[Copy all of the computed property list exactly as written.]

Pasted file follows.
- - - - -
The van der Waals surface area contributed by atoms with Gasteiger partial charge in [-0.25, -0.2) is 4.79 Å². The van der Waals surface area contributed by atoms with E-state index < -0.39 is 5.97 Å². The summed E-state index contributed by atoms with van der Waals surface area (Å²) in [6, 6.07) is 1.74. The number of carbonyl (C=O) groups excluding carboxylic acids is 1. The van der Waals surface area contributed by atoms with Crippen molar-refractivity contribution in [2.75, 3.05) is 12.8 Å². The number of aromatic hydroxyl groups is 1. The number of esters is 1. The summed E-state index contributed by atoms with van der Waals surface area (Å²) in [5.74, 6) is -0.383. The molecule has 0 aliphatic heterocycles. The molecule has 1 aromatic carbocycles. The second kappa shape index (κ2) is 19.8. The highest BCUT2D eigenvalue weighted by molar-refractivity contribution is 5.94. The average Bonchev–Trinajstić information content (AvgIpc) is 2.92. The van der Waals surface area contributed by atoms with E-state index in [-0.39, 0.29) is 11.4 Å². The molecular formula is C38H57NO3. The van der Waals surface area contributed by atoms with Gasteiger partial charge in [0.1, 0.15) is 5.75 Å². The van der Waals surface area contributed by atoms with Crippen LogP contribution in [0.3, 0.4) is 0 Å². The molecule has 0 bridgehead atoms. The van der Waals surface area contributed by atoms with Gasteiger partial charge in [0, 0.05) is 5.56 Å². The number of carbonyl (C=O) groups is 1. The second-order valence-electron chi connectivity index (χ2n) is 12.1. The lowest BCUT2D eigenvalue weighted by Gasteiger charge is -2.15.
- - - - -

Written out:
The van der Waals surface area contributed by atoms with Gasteiger partial charge in [-0.25, -0.2) is 4.79 Å². The van der Waals surface area contributed by atoms with E-state index < -0.39 is 5.97 Å². The summed E-state index contributed by atoms with van der Waals surface area (Å²) in [6, 6.07) is 1.74. The number of carbonyl (C=O) groups excluding carboxylic acids is 1. The van der Waals surface area contributed by atoms with Crippen molar-refractivity contribution in [2.75, 3.05) is 12.8 Å². The number of aromatic hydroxyl groups is 1. The number of esters is 1. The summed E-state index contributed by atoms with van der Waals surface area (Å²) in [5.74, 6) is -0.383. The molecule has 0 aliphatic heterocycles. The molecule has 1 aromatic carbocycles. The second kappa shape index (κ2) is 19.8. The highest BCUT2D eigenvalue weighted by molar-refractivity contribution is 5.94. The average Bonchev–Trinajstić information content (AvgIpc) is 2.92. The van der Waals surface area contributed by atoms with E-state index in [-0.39, 0.29) is 11.4 Å². The molecular formula is C38H57NO3. The van der Waals surface area contributed by atoms with Gasteiger partial charge in [0.1, 0.15) is 5.75 Å². The van der Waals surface area contributed by atoms with Crippen LogP contribution in [0.3, 0.4) is 0 Å². The molecule has 0 bridgehead atoms. The van der Waals surface area contributed by atoms with Gasteiger partial charge in [0, 0.05) is 5.56 Å². The number of carbonyl (C=O) groups is 1. The second-order valence-electron chi connectivity index (χ2n) is 12.1. The lowest BCUT2D eigenvalue weighted by Gasteiger charge is -2.15.